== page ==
My dad enjoyed a serially-monogamous relationship with trucks. In the seventies, it was a little, two-wheel drive, yellow, Datsun. The eighties and early nineties brought three Toyotas culminating in a six cylinder, extended-cab 4×4. He briefly drove a Dodge Dakota, and then finally, the king of them all, a three quarter ton, 4×4, turbo-diesel, Dodge Ram. All of these trucks passed to me at the sixty-thousand-mile mark. The Ram with his death at the turn of the millennium.

I miss my dad. I miss getting those trucks at low blue book, perfectly maintained, and full of gas.

Dad took every one of those trucks to the same Arco station at 11925 SW Allen Blvd in Beaverton, Oregon. They always had the best prices, and since you cannot pump your own gas in Oregon, he got to know the petrol transfer technicians. At some point during the Toyota years, a man name Steve started working at dad’s Arco. Steve took pride (at least he seemed to) in being a jerk—never smiling, curt with everyone, angry at everything all the time.

My dad loved Steve.

I don’t know how to pack enough meaning into that last sentence. Suffice it to say that Dad’s easy love grew from humility, a great sense of humor, and sincere admiration for diversity. Writing about it makes me tear up.

Anyway, Dad learned Steve’s name and used it, with great warmth, consistently. He smiled at Steve, asked about his day, shook his hand, and thanked him at the end of each transaction.

By God, I miss my dad.

This worked at Steve, until one day he asked, “Why are you always so damn nice to me? I’m never nice to you, or anyone else for that matter. What the hell is going on with you?” Dad never told me his response. I imagine it was primarily a chortle and a smile. He did tell me that from that day forward Steve smiled, waved, and greeted not just my dad, but everyone who came into that gas station.

Sometimes Dad would fuel up because we were on our way to cut firewood from the slash piles left on state land by the logging operations. We worked hard. We worked efficiently. (I’ll never forget the time Dad found me carrying cord wood to the truck. He looked at me, smiled, and said, “You know. I’ve got the keys to that truck. How about we move it closer to the work?” Then he chortled.) We had a blast. Working hard and well, at something worthwhile, in good company, is not a bad way to spend time.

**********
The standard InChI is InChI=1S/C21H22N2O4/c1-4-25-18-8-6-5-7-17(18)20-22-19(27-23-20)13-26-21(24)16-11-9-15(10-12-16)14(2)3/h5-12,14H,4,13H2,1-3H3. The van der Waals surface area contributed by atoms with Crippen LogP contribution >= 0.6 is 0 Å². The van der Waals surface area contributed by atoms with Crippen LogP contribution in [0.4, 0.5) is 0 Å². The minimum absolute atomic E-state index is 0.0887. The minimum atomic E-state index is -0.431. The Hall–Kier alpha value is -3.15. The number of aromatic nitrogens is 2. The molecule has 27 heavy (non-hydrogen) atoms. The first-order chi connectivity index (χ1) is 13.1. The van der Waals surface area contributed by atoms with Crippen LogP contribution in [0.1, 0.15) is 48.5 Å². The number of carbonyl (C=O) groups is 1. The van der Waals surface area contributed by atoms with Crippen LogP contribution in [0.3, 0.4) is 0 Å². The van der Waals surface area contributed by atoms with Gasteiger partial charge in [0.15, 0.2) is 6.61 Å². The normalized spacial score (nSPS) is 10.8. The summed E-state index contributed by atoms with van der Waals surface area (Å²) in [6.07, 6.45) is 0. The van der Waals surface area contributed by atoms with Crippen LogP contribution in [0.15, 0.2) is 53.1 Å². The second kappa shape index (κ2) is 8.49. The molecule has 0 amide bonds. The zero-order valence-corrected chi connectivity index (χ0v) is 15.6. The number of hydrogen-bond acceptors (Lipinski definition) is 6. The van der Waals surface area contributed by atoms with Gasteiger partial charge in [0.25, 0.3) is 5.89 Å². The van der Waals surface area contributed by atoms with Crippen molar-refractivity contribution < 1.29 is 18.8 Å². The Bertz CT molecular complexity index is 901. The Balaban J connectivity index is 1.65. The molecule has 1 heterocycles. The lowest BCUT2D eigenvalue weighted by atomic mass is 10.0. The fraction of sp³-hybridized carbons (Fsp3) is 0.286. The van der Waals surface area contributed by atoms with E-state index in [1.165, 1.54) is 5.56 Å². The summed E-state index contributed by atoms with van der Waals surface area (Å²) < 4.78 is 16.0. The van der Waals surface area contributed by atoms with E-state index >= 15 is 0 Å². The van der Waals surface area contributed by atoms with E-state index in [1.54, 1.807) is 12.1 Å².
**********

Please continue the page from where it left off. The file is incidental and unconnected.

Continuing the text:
Sometimes, Dad would gas up for leisure. Until I was twenty-three and bought my own house (thanks for the down payment Mom and Dad!), I lived with my parents. Dad and I would get up super early a few times a year, take his small boat, haul it out to the Pacific ocean, and go fishing. We didn’t call it catching, because that wasn’t the point. He wanted to spend time alone with his son. I wanted to be with my dad (and we both anticipated a couple of great diner meals).

I also got to trust Dad with all the responsibility of our trip. I didn’t have to drive, plan where we were going, pack the tackle, check the fishing reports, make sure the boat was strapped to the trailer safely, or prepare conversation notes. I just got up, did what I was told, and had a great time.

My happy subordination to Dad struck me one morning about 5:30 at our favorite diner in Tillamook. We had just ordered breakfast, and I asked dad for fifty cents for a newspaper. Dad smiled, and gave his fully-adult son with his own wallet full of money, two quarters. It was an odd moment. I don’t think our eyes even met, but I knew he loved me. More than that, I knew I was always safe with him, and he had everything handled. It didn’t make me less of an adult. I just knew that I could always trust him no matter what.

I miss my Dad. I wasn’t ready for him to go, but, he lives on in me.

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